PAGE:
Errol Spence Jr. skipped tune-ups in his first fight since the car accident that almost upset his promising career.
Texas did not require a warm-up act.
Spence unanimously decided on Danny García on Saturday night, defending the WBC and IBF welterweight championships and controlling the pace from almost the beginning with another defense on the home ground.
At the Dallas Cowboys home, two judges scored 116-112 in Spence and the other scored 117-111. Spence’s third defense in his hometown took place 14 months after he was spared a high-speed crash near downtown Dallas.
“I felt good at every training camp,” Spence said. “I told people I didn’t want a tune-up fight. I proved to everyone that I was the best 147 pound fighter in the world.”
Spence turned Ferrari over and was kicked out in a fast crash, but was charged with drunk driving in October 2019, about a month after winning a thrilling split decision against Shawn Porter in Los Angeles with the addition of a WBC belt. His INF strap escaped without serious injury.
Spence (27-0, 21 knockouts) defeated Garcia (36-3, 21 knockouts) three times in a row. Garcia’s three defeats occurred in his last six battles. The Philadelphia fighter was the first title match in two years.
“He was a better man tonight,” Garcia said. “I can’t make excuses. I had a hard and tough fight. He had a good jab and that was the key to the fight. He was a little busier than I was.”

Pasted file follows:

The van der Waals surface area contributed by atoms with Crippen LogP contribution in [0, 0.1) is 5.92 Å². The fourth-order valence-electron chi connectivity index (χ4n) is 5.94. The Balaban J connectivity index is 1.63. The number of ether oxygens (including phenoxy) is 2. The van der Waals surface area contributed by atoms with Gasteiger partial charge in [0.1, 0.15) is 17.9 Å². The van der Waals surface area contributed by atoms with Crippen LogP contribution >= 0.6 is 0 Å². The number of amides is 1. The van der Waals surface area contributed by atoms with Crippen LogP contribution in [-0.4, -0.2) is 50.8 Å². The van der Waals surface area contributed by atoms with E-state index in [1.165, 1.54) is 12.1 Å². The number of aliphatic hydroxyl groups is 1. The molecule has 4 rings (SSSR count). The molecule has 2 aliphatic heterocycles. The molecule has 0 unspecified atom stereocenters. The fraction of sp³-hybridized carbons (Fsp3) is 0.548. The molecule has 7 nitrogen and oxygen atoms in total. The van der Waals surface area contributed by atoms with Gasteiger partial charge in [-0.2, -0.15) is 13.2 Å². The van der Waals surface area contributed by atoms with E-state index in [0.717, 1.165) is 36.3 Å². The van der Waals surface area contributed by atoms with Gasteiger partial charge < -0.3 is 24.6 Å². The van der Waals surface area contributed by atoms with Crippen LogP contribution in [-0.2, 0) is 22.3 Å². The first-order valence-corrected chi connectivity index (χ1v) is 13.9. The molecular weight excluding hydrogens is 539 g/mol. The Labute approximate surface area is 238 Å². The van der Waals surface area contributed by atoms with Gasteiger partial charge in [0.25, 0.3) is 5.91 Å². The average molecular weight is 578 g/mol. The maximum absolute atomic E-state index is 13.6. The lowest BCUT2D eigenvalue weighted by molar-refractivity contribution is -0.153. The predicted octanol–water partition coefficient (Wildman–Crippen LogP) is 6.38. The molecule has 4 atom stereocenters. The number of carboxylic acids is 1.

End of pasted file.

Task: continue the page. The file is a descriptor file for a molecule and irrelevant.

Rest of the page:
A crowd of 16,102 people was considered a pandemic sold out. Occupying about 20% of the 80,000 seating capacity of AT & T Stadium, fans spread across all four decks, spaced between hundreds of chairs at the ring level.
Garcia tried to soar late and landed near the end of the 11th round, Spence rang the bell and looked for a corner when Garcia was closer.
Garcia’s right eye and nose were swollen, and after the latter made a small cut in the early round, he tried to maintain momentum in the final round, but Spence said that both fighters had the last big punch before the last bell. I tried to land, so I settled down.
Both landed some punches in the middle of the eighth round with the most intense stretches to that point. Spence secured Garcia to the rope with a series of blows before Garcia escaped and settled before the end of the round.
Spence tried to attack in the middle round. Garcia ducked under some difficult punches and grabbed Spence’s head with a wild right hook as Texas leaned back to avoid the swing in the second half of the fifth round.
The first two rounds were mostly quiet until Garcia seemed to throw a left hook and land shortly after Bell finished the second. Garcia appeared to have slipped in the third early stage, and the referee showed that it was not a knockdown. Garcia did not appear to be injured, but from the third time onward she needed to be treated for a small cut on the bridge of her nose.
Sebastian Hundra dominated the late shift Habib Ahmed in the undercard WBA super welterweight title eliminator and won a technical knockout in the middle of the second round.
The 22-year-old Californian staggered Ahmed with his left hand in the first round, and Ahmed’s corner asked the referee to intervene when Ghana was beaten along the rope in the second round.
The 6’6 Fundora (16-0-1, 11 knockouts) used a 6-inch high advantage to control Ahmed (27-2-1) from the opening bell. Ahmed replaced Jorgekota, who tested positive for COVID 19 days before the fight.
Spence defeats Garcia and retains title in first fight since Ferrari’s crash in Dallas – NBC5 Dallas-Fort Worth
Source link Spence defeats Garcia and retains title in first fight since Ferrari’s crash in Dallas – NBC5 Dallas-Fort Worth